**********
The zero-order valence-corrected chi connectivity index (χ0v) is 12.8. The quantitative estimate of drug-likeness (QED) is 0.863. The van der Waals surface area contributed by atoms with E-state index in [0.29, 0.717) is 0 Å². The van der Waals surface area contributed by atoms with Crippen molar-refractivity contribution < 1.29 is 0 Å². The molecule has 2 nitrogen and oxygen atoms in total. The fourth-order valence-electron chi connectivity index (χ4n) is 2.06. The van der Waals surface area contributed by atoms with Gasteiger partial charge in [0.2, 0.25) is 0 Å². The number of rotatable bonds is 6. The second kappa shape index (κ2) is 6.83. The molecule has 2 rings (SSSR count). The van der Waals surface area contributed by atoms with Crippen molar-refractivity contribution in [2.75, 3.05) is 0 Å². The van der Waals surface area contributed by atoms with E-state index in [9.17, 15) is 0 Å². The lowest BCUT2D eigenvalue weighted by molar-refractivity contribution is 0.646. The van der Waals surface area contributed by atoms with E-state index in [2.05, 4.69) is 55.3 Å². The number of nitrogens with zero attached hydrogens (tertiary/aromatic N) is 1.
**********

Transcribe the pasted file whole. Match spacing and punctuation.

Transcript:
The zero-order valence-corrected chi connectivity index (χ0v) is 12.8. The quantitative estimate of drug-likeness (QED) is 0.863. The van der Waals surface area contributed by atoms with E-state index in [0.29, 0.717) is 0 Å². The van der Waals surface area contributed by atoms with Crippen molar-refractivity contribution < 1.29 is 0 Å². The molecule has 2 nitrogen and oxygen atoms in total. The fourth-order valence-electron chi connectivity index (χ4n) is 2.06. The van der Waals surface area contributed by atoms with Gasteiger partial charge in [0.2, 0.25) is 0 Å². The number of rotatable bonds is 6. The second kappa shape index (κ2) is 6.83. The molecule has 2 rings (SSSR count). The van der Waals surface area contributed by atoms with Crippen molar-refractivity contribution in [2.75, 3.05) is 0 Å². The van der Waals surface area contributed by atoms with E-state index in [9.17, 15) is 0 Å². The lowest BCUT2D eigenvalue weighted by molar-refractivity contribution is 0.646. The van der Waals surface area contributed by atoms with E-state index in [2.05, 4.69) is 55.3 Å². The number of nitrogens with zero attached hydrogens (tertiary/aromatic N) is 1.